Martiniquian-born French poet Aime Cesaire, the 'Father of Negritude,' shown in a 2006 photograph. Cesaire, 94, died April 17, 2008.

Martiniquian-born French poet Aime Cesaire, the

Aime Cesaire was a black literary intellectual giant. He along with Leopold Senghor of Senegal, and Leon Damas of French Guiana created the idea & movement, Negritude. Afer, the death of Senghor in 2001, Cesaire was the lone advocate of the Negritude movement which called into question French colonialism.

His anti-colonial platform, agitated a full out intellectual assault into French rationalizations, as related to black culture through the lens of French subjects. For Cesaire, his tour de force against the inhumanity of colonialism was the indelible impressions cast from the enslavement of his African ancestors.

The world that Cesaire saw in the 1930’s was frought from overwhelming & consistent dehumanization of indigenous cultures within the African continent. Combined with the global denigration of all things associated with Black culture, then we can effectively intuit the mental effects of a man reared in the vacuum of a French caribbean subject. In fact, it was his grappling with this inviolable conundrum that precipitated his literary activism.

Cesaire was born in the French colony Martinique in 1913. Aime Cesaire lived to the ripe age of 93 years old. He was best known for his poetry, in fact he was inspired by the writers of the Harlem renaissance. Namely, Langston Hughes. His epoch piece, Cahier d’un retour au pays natal [Notebook of a Return to My Native Land], was explorative of the collective consciousness as shared with Pan-Africans throughout the diaspora.

His central theme in his poems was the cultivation of a redefinition of blackness. Throwing off colonial shackles & psychological images of enslavement by reinterpreting the quintessential being & personhood of the Black self. One could argue that Cesaire was a progenitor of black psychology, & sociology from his irreverent critiques of domination, imperialism, and reification.

Consider the tone & meter of this piece which was the catalyst behind the concept of ‘Negritude’ :

my negritude is not a stone, its deafness heaved against the clamor of day

my negritude is not a film of dead water on the dead eye of earth

my negritude is neither a tower nor a cathedral

it delves into the red flesh of the soil

it delves into the burning flesh of the sky

it digs through the dark accretions that weigh down its righteous patience.’

(Translation by Gregson Davis)

Another treastise of Cesaire’s literature was his ability to critique diverse francophone cultures within the African diaspora. His play, La tragédie du roi Christophe,” explored life after the Haitian liberation struggle, in particular, the machinations of Emperor Henri Christophe. Similarly, the African diaspora saw the violent overthrow of the Prime Minister of the Congo, Patrice Lumumba by Belgian forces. The infamous “Stanleyville paratroopers” depicts the colonial insurrection, despite Lumumba’s desire to wield autonomy & sovereignty for his country.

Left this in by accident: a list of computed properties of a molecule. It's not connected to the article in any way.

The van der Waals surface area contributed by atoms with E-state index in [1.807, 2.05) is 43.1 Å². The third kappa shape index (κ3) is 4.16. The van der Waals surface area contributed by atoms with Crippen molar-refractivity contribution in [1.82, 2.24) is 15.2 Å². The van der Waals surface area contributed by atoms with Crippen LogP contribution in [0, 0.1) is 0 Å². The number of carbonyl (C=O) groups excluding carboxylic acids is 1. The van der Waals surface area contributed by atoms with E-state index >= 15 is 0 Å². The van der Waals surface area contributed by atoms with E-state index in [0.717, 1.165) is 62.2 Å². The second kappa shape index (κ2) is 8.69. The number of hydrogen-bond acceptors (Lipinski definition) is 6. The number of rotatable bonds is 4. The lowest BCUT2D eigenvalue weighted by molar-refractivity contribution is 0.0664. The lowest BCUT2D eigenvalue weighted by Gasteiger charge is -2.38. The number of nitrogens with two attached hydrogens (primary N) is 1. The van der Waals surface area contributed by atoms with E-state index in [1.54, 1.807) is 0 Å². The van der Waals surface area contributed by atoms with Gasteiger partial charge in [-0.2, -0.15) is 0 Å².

French President Nicolas Sarzoky attended the funeral.

French President Nicolas Sarzoky attended the funeral.

It was this setting that inspired Cesaire’s second play, “Une saison au Congo (A Season in the Congo).”  Cesaire play drew stark parallels between Haitian struggle & the global struggle for Africans at home & abroad. In may ways, Cesaire’s thematic work was Pan-Africanist & revolutionist in nature and form. His work won critical acclaim from all students of liberation movements across the 7 continents.

Consider his poignant words, when he relishes Lumumba as an African prophet, (indeed many in the diaspora saw Lumumba this way):

As for Africa. I know that, for all her weakness and her divisions, she shall not fail us! For after all, here, of sift, sun and water—of their solemn mating—here man was born.’

Alas, this poem was reflective of the prominence Cesaire placed on Africa as a heritage site for all Africans throughout the diaspora. The motherland served as a spiritual center for all of her sons & daughters no matter the nationality, language, or cultural traditions. Africa, is the genesis of man & woman kind that engenders the rise of a literary, intellectual & cultural motif to serve the cause of absolute liberation.

Cesaire, as a literary figure and founder of the concept of Negritude espoused this philosophy deftly. His name shall forever be moist on the lips of Pan-African literary freedom fighters across the four corners of the globe.

In the proverbial words of our ancestors, “A giant tree has fallen!” Though legendary through his work, he shall never be forgotten.

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